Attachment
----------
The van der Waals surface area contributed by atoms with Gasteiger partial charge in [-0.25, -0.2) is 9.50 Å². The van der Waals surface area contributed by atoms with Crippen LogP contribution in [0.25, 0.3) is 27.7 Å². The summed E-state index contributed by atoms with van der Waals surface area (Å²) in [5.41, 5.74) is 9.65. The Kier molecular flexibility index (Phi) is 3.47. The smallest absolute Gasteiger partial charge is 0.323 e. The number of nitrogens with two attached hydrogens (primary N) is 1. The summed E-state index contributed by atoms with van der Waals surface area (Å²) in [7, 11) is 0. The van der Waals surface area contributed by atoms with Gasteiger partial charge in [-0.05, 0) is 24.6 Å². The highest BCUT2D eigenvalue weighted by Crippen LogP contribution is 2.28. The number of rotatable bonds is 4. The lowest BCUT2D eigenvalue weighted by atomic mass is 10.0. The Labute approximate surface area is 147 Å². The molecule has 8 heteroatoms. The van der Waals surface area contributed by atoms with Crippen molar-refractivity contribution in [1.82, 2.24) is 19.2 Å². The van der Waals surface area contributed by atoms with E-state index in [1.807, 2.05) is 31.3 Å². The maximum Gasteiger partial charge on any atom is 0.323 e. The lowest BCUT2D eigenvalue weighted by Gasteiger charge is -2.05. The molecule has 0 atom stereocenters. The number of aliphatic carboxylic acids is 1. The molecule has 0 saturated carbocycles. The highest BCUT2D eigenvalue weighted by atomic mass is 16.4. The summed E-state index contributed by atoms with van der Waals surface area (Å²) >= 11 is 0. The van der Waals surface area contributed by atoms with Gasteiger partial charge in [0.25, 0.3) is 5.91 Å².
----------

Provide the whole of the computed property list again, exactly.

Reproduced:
The van der Waals surface area contributed by atoms with Gasteiger partial charge in [-0.25, -0.2) is 9.50 Å². The van der Waals surface area contributed by atoms with Crippen LogP contribution in [0.25, 0.3) is 27.7 Å². The summed E-state index contributed by atoms with van der Waals surface area (Å²) in [5.41, 5.74) is 9.65. The Kier molecular flexibility index (Phi) is 3.47. The smallest absolute Gasteiger partial charge is 0.323 e. The number of nitrogens with two attached hydrogens (primary N) is 1. The summed E-state index contributed by atoms with van der Waals surface area (Å²) in [7, 11) is 0. The van der Waals surface area contributed by atoms with Gasteiger partial charge in [-0.05, 0) is 24.6 Å². The highest BCUT2D eigenvalue weighted by Crippen LogP contribution is 2.28. The number of rotatable bonds is 4. The lowest BCUT2D eigenvalue weighted by atomic mass is 10.0. The Labute approximate surface area is 147 Å². The molecule has 8 heteroatoms. The van der Waals surface area contributed by atoms with Crippen molar-refractivity contribution in [1.82, 2.24) is 19.2 Å². The van der Waals surface area contributed by atoms with E-state index in [1.807, 2.05) is 31.3 Å². The maximum Gasteiger partial charge on any atom is 0.323 e. The lowest BCUT2D eigenvalue weighted by Gasteiger charge is -2.05. The molecule has 0 atom stereocenters. The number of aliphatic carboxylic acids is 1. The molecule has 0 saturated carbocycles. The highest BCUT2D eigenvalue weighted by atomic mass is 16.4. The summed E-state index contributed by atoms with van der Waals surface area (Å²) >= 11 is 0. The van der Waals surface area contributed by atoms with Gasteiger partial charge in [0.25, 0.3) is 5.91 Å².